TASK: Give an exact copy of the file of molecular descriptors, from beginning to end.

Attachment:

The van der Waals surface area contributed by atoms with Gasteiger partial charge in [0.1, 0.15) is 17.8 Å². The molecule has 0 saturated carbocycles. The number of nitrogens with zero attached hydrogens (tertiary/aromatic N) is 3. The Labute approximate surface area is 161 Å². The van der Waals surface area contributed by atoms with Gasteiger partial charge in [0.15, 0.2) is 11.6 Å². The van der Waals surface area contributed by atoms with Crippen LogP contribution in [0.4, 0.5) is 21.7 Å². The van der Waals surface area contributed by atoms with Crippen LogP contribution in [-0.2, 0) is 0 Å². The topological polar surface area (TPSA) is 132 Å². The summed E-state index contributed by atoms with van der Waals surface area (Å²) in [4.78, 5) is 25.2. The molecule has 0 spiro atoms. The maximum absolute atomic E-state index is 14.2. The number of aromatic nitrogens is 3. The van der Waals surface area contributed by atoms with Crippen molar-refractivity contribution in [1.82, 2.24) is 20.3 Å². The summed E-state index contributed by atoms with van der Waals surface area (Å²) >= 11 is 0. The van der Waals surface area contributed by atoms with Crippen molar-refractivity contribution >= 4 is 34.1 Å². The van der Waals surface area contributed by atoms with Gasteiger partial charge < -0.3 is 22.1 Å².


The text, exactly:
The van der Waals surface area contributed by atoms with Gasteiger partial charge in [0.1, 0.15) is 17.8 Å². The molecule has 0 saturated carbocycles. The number of nitrogens with zero attached hydrogens (tertiary/aromatic N) is 3. The Labute approximate surface area is 161 Å². The van der Waals surface area contributed by atoms with Gasteiger partial charge in [0.15, 0.2) is 11.6 Å². The van der Waals surface area contributed by atoms with Crippen LogP contribution in [0.4, 0.5) is 21.7 Å². The van der Waals surface area contributed by atoms with Crippen LogP contribution in [-0.2, 0) is 0 Å². The topological polar surface area (TPSA) is 132 Å². The summed E-state index contributed by atoms with van der Waals surface area (Å²) in [4.78, 5) is 25.2. The molecule has 0 spiro atoms. The maximum absolute atomic E-state index is 14.2. The number of aromatic nitrogens is 3. The van der Waals surface area contributed by atoms with Crippen molar-refractivity contribution in [1.82, 2.24) is 20.3 Å². The summed E-state index contributed by atoms with van der Waals surface area (Å²) >= 11 is 0. The van der Waals surface area contributed by atoms with Crippen molar-refractivity contribution >= 4 is 34.1 Å². The van der Waals surface area contributed by atoms with Gasteiger partial charge < -0.3 is 22.1 Å².